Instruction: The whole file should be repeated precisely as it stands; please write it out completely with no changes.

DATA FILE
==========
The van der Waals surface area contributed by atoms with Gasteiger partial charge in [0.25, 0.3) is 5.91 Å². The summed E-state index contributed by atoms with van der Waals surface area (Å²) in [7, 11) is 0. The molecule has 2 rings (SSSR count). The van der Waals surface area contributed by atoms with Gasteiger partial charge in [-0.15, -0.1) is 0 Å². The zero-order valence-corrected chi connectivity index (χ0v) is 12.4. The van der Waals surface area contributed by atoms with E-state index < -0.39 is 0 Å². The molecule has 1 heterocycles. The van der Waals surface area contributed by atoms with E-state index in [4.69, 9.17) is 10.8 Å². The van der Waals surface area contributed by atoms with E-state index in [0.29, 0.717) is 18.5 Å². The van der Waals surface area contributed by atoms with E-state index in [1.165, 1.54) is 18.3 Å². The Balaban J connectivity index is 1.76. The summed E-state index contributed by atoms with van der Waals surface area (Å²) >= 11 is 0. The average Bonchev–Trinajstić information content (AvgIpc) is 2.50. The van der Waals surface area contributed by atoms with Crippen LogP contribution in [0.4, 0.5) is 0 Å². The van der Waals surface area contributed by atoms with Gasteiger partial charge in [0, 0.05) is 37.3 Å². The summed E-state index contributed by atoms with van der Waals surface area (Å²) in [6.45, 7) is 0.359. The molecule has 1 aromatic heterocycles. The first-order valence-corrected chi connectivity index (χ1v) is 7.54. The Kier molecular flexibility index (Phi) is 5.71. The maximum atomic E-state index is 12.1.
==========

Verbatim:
The van der Waals surface area contributed by atoms with Gasteiger partial charge in [0.25, 0.3) is 5.91 Å². The summed E-state index contributed by atoms with van der Waals surface area (Å²) in [7, 11) is 0. The molecule has 2 rings (SSSR count). The van der Waals surface area contributed by atoms with Gasteiger partial charge in [-0.15, -0.1) is 0 Å². The zero-order valence-corrected chi connectivity index (χ0v) is 12.4. The van der Waals surface area contributed by atoms with E-state index < -0.39 is 0 Å². The molecule has 1 heterocycles. The van der Waals surface area contributed by atoms with E-state index in [4.69, 9.17) is 10.8 Å². The van der Waals surface area contributed by atoms with E-state index in [0.29, 0.717) is 18.5 Å². The van der Waals surface area contributed by atoms with E-state index in [1.165, 1.54) is 18.3 Å². The Balaban J connectivity index is 1.76. The summed E-state index contributed by atoms with van der Waals surface area (Å²) >= 11 is 0. The average Bonchev–Trinajstić information content (AvgIpc) is 2.50. The van der Waals surface area contributed by atoms with Crippen LogP contribution in [0.4, 0.5) is 0 Å². The van der Waals surface area contributed by atoms with Gasteiger partial charge in [0, 0.05) is 37.3 Å². The summed E-state index contributed by atoms with van der Waals surface area (Å²) in [6.45, 7) is 0.359. The molecule has 1 aromatic heterocycles. The first-order valence-corrected chi connectivity index (χ1v) is 7.54. The Kier molecular flexibility index (Phi) is 5.71. The maximum atomic E-state index is 12.1.